As Hog Production Expands in Minnesota, Disputes Arise Over Air Quality

Josephine Marcotty reported on Friday at the Minneapolis Star Tribune Online that, “Neighbors engaged in a pitched battle against a big hog feedlot in Goodhue County say that four other facilities owned by the same company may have routinely violating state air standards over a five-week period this summer.

“Using a hand-held air quality monitor, neighbors took turns checking the air just outside six hog facilities owned by Kohlnhofer Farms in southeast Minnesota for a total of 15 hours. During that time, they said they found the air frequently exceeded maximum emissions levels for hydrogen sulfide.

“It shows that ‘there is little or no enforcement of state feedlot air quality rules, and it’s up to citizens to determine that there is a problem,’ said Katie Doody of the Land Stewardship Project, a farm and rural community advocacy group that has joined local residents in opposition to the proposed 4,700-hog facility in Zumbrota Township.”

The Star Tribune article indicated that, “The company said in a statement that its preliminary review of the group’s air monitoring results show that they ‘do not show any violations.

“‘This study is little more than a thinly veiled attempt to use incomplete and questionable data to create supposed air quality concerns by intentionally misreading applicable health and legal standards,’ the company said.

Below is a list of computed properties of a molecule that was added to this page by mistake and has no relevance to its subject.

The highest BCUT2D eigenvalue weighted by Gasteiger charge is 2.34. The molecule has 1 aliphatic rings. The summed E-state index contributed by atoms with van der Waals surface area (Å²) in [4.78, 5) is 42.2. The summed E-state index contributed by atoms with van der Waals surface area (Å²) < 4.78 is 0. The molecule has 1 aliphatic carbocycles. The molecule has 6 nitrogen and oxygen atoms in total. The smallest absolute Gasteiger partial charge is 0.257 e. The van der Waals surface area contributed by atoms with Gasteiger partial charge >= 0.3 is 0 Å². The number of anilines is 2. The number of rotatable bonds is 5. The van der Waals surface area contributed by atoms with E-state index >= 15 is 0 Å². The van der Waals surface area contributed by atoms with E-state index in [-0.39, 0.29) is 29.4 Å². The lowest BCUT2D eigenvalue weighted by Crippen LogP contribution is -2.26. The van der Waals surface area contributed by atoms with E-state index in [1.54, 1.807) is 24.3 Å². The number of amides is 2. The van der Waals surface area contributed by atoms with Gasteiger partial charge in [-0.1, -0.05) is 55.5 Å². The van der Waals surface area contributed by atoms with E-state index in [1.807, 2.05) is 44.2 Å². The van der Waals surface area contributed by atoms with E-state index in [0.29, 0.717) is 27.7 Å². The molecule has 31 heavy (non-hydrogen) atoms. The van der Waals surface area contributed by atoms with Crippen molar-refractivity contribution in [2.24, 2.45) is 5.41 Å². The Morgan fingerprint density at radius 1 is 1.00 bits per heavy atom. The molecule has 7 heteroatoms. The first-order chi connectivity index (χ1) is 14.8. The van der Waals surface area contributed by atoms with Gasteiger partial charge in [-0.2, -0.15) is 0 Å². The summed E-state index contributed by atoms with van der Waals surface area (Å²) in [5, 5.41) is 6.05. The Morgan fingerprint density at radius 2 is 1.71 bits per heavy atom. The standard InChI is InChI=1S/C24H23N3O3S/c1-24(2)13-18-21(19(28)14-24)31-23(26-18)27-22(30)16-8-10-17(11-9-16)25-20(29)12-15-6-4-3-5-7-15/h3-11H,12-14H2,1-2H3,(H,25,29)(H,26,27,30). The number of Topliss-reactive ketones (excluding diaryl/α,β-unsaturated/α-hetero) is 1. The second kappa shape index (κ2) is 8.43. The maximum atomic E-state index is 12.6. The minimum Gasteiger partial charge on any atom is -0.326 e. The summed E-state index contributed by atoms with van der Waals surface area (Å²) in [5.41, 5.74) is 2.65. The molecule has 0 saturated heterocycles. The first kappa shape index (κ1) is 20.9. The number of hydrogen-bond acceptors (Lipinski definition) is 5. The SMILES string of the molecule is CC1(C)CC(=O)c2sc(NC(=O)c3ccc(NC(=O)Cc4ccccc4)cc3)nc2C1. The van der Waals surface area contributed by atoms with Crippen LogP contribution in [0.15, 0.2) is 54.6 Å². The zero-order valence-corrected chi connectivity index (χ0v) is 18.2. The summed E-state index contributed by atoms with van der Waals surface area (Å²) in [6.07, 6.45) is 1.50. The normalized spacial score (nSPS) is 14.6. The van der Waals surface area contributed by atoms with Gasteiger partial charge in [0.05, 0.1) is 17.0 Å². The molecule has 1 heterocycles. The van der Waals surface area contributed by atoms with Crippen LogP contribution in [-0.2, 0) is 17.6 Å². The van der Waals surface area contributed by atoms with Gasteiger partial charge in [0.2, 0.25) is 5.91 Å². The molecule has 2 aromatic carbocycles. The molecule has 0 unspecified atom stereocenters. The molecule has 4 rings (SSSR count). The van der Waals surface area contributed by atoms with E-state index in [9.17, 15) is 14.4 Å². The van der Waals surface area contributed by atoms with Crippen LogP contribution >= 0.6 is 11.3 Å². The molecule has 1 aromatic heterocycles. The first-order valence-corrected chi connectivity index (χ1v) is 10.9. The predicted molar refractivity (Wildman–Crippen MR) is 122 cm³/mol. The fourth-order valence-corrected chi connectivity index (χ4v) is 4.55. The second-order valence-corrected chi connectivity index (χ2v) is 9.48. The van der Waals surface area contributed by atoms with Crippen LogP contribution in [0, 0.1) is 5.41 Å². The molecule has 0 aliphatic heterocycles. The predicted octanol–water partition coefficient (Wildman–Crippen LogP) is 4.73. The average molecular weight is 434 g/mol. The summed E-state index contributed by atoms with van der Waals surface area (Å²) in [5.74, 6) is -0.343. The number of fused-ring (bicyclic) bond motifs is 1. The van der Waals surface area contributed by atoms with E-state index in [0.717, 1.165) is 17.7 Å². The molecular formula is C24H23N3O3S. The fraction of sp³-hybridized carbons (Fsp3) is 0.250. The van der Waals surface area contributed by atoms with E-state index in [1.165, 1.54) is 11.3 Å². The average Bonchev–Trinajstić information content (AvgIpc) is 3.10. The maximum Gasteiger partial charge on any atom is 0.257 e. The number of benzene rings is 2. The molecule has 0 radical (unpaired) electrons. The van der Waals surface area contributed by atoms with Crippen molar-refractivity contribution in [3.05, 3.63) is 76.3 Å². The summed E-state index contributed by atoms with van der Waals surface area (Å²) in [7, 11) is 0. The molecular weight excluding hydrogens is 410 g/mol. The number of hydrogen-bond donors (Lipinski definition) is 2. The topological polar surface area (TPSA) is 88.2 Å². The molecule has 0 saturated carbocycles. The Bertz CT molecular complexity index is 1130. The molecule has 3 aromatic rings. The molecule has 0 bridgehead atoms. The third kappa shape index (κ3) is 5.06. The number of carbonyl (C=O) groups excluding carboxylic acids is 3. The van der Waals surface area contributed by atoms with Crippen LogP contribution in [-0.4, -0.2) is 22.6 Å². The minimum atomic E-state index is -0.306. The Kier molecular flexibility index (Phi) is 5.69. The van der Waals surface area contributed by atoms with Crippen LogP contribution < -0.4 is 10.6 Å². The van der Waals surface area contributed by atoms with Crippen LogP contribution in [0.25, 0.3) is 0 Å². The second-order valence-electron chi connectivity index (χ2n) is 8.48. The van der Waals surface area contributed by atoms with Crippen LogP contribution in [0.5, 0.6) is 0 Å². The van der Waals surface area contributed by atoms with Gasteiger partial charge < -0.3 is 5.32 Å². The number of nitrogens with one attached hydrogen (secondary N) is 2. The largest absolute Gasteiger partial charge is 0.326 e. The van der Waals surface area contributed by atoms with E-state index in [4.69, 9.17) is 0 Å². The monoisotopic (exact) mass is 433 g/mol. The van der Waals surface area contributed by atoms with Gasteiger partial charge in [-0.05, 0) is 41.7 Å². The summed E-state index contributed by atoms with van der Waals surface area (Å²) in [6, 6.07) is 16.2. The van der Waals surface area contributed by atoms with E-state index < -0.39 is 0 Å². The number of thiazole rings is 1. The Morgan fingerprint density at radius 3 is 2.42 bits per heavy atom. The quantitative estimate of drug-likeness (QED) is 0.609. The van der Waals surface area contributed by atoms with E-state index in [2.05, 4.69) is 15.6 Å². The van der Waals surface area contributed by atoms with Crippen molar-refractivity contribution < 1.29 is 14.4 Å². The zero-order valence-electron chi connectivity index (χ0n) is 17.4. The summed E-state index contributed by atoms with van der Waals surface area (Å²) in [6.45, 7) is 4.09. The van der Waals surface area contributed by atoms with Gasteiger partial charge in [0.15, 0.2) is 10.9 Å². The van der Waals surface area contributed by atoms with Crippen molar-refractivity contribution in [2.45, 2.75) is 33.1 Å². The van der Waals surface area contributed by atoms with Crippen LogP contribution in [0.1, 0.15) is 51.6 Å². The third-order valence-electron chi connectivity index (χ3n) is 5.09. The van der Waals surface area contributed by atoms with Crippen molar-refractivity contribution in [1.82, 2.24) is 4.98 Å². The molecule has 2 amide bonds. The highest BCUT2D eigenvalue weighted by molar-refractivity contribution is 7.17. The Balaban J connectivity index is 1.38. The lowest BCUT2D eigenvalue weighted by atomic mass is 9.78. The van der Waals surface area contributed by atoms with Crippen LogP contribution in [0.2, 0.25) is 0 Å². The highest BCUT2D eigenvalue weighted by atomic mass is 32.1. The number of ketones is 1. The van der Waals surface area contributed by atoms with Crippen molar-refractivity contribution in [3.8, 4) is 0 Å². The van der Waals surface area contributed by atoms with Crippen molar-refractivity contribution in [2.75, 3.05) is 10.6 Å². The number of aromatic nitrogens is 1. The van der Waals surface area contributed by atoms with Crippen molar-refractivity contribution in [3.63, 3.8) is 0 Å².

“The proposed hog farm, Circle K Farms, is one of several large animal feedlots in the state that have generated fierce opposition in their communities. While officials from the livestock industry say that such conflicts are the exception, the growth in the number of increasingly large hog facilities in Minnesota may be driving the controversy.”

Ms. Marcotty added that, “Hog production in the state nearly doubled between 2006 and 2014, according the Minnesota Department of Agriculture. And the number has continued to grow in recent years as operators in Iowa and other states seek less dense regions to expand and escape the risk of infectious livestock disease.”

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